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Gen Physiol Biophys. 2019 Aug 14. doi: 10.4149/gpb_2019020. [Epub ahead of print]

Trafficking of synaptic vesicles is changed at the hypothalamus by exposure to an 835 MHz radiofrequency electromagnetic field.

Author information

1
Department of Pharmacology, College of Medicine, Dankook University, Cheonan, Republic of Korea.
2
Center for Electron Microscopy Research, Korea Basic Science Institute, Ochang, Republic of Korea.

Abstract

With the rapidly increasing use of mobile phones and their close-contact usage to the brain, there are some concerns about the possible neuronal effects induced by exposure to excessive electromagnetic radiation. Exposure to a radiofrequency electromagnetic field (RF-EMF) of 835 MHz (4.0 W/kg specific absorption rate (SAR) 5 h/day for 12 weeks) may affect hypothalamic presynaptic neurons in C57BL/6 mice. The number and size of the synaptic vesicles (SVs) in the hypothalamic presynaptic terminals were significantly decreased after RF-EMF exposure. Further, the density (SVs numbers/μm) of docking and fusing SVs in the active zones of the presynaptic terminal membrane was significantly decreased in hypothalamic neurons. The expression levels of synapsin I/II and synaptotagmin 1, two regulators of SV trafficking in neurons, were also significantly decreased in the hypothalamus. In parallel, the expression of calcium channel was significantly decreased. These changes in SVs in the active zones may directly decrease the release of neurotransmitters in hypothalamic presynaptic terminals. Therefore, we further studied the possible changes in hypothalamic function by testing the core body temperature and body weight and performed the buried pellet test. The trafficking of SVs was changed by RF-EMF; however, we could not find any significant phenotypical changes in our experimental condition.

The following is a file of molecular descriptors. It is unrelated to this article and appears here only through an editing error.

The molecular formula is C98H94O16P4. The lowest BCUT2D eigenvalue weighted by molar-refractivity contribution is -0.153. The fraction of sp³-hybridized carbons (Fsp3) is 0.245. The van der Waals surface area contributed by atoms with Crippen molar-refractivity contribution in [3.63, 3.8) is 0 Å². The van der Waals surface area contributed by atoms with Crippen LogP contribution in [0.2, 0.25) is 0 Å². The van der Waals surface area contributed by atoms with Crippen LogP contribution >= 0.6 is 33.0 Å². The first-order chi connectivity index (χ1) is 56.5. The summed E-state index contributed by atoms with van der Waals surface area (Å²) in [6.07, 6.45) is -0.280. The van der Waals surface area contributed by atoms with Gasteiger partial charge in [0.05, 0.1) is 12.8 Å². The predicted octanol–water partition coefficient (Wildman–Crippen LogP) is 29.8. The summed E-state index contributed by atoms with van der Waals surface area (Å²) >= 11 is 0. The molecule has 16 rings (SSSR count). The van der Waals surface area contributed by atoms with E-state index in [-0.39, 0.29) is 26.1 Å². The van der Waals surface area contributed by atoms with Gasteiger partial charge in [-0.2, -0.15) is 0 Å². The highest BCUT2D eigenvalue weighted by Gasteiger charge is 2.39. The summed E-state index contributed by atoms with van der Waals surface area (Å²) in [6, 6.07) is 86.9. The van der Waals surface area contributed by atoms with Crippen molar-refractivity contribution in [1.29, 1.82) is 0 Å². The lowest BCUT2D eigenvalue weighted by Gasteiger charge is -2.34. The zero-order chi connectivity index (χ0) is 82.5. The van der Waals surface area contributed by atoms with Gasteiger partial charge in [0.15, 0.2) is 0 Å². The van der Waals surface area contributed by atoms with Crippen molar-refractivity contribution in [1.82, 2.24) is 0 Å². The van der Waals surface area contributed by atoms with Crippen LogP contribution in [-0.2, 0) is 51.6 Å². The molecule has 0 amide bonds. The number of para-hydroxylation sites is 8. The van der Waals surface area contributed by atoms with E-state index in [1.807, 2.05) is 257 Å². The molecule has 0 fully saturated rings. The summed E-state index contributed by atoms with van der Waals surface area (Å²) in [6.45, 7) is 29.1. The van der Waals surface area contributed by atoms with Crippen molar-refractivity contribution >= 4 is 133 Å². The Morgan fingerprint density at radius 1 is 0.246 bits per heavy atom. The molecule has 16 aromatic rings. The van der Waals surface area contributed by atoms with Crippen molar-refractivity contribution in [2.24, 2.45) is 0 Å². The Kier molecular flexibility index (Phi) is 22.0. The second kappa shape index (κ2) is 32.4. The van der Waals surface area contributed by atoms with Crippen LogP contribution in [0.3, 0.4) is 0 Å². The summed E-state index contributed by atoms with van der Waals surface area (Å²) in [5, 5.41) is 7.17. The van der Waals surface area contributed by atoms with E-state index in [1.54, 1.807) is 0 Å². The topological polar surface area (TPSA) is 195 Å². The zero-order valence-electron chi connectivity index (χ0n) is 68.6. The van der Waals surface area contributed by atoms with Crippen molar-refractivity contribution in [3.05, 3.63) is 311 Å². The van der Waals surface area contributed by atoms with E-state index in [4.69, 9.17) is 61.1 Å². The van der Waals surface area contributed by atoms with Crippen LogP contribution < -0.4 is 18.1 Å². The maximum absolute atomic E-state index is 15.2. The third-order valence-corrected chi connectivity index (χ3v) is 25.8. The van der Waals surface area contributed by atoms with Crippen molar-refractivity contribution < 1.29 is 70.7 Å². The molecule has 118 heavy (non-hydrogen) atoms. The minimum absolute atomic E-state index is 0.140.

PMID:
31411574
DOI:
10.4149/gpb_2019020

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